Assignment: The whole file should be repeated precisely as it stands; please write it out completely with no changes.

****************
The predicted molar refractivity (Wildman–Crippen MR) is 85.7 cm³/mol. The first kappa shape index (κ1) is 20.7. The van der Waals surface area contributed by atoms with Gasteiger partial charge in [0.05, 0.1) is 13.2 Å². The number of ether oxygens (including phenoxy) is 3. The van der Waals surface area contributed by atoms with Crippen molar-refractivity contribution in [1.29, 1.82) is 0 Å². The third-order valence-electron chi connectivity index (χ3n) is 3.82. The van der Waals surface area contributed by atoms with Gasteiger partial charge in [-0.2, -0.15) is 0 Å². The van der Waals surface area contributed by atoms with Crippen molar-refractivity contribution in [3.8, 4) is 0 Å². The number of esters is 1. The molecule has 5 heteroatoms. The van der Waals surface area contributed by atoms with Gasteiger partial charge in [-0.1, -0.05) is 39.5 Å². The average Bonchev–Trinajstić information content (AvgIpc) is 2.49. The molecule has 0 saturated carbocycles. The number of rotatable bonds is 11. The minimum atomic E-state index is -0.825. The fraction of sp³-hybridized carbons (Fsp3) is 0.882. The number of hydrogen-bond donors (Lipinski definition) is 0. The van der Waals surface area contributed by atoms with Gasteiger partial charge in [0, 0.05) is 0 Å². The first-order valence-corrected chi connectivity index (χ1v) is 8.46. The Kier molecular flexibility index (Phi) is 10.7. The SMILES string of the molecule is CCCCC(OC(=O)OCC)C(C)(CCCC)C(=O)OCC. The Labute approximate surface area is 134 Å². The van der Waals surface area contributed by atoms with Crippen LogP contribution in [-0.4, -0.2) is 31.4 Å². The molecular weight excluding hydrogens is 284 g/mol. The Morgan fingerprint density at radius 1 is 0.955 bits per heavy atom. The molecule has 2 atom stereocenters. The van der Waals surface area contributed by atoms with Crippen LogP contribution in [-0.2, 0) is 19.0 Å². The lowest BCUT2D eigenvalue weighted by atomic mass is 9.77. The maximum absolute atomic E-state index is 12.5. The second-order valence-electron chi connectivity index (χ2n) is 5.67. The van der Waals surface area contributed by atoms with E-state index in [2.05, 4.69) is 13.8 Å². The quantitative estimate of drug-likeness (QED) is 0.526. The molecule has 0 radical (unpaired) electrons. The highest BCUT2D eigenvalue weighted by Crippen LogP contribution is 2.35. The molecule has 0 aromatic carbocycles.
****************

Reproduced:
The predicted molar refractivity (Wildman–Crippen MR) is 85.7 cm³/mol. The first kappa shape index (κ1) is 20.7. The van der Waals surface area contributed by atoms with Gasteiger partial charge in [0.05, 0.1) is 13.2 Å². The number of ether oxygens (including phenoxy) is 3. The van der Waals surface area contributed by atoms with Crippen molar-refractivity contribution in [1.29, 1.82) is 0 Å². The third-order valence-electron chi connectivity index (χ3n) is 3.82. The van der Waals surface area contributed by atoms with Gasteiger partial charge in [-0.2, -0.15) is 0 Å². The van der Waals surface area contributed by atoms with Crippen molar-refractivity contribution in [3.8, 4) is 0 Å². The number of esters is 1. The molecule has 5 heteroatoms. The van der Waals surface area contributed by atoms with Gasteiger partial charge in [-0.1, -0.05) is 39.5 Å². The average Bonchev–Trinajstić information content (AvgIpc) is 2.49. The molecule has 0 saturated carbocycles. The number of rotatable bonds is 11. The minimum atomic E-state index is -0.825. The fraction of sp³-hybridized carbons (Fsp3) is 0.882. The number of hydrogen-bond donors (Lipinski definition) is 0. The van der Waals surface area contributed by atoms with Gasteiger partial charge in [0, 0.05) is 0 Å². The first-order valence-corrected chi connectivity index (χ1v) is 8.46. The Kier molecular flexibility index (Phi) is 10.7. The SMILES string of the molecule is CCCCC(OC(=O)OCC)C(C)(CCCC)C(=O)OCC. The Labute approximate surface area is 134 Å². The van der Waals surface area contributed by atoms with Crippen LogP contribution in [-0.4, -0.2) is 31.4 Å². The molecular weight excluding hydrogens is 284 g/mol. The Morgan fingerprint density at radius 1 is 0.955 bits per heavy atom. The molecule has 2 atom stereocenters. The van der Waals surface area contributed by atoms with Crippen LogP contribution in [-0.2, 0) is 19.0 Å². The lowest BCUT2D eigenvalue weighted by atomic mass is 9.77. The maximum absolute atomic E-state index is 12.5. The second-order valence-electron chi connectivity index (χ2n) is 5.67. The van der Waals surface area contributed by atoms with E-state index in [2.05, 4.69) is 13.8 Å². The quantitative estimate of drug-likeness (QED) is 0.526. The molecule has 0 radical (unpaired) electrons. The highest BCUT2D eigenvalue weighted by Crippen LogP contribution is 2.35. The molecule has 0 aromatic carbocycles.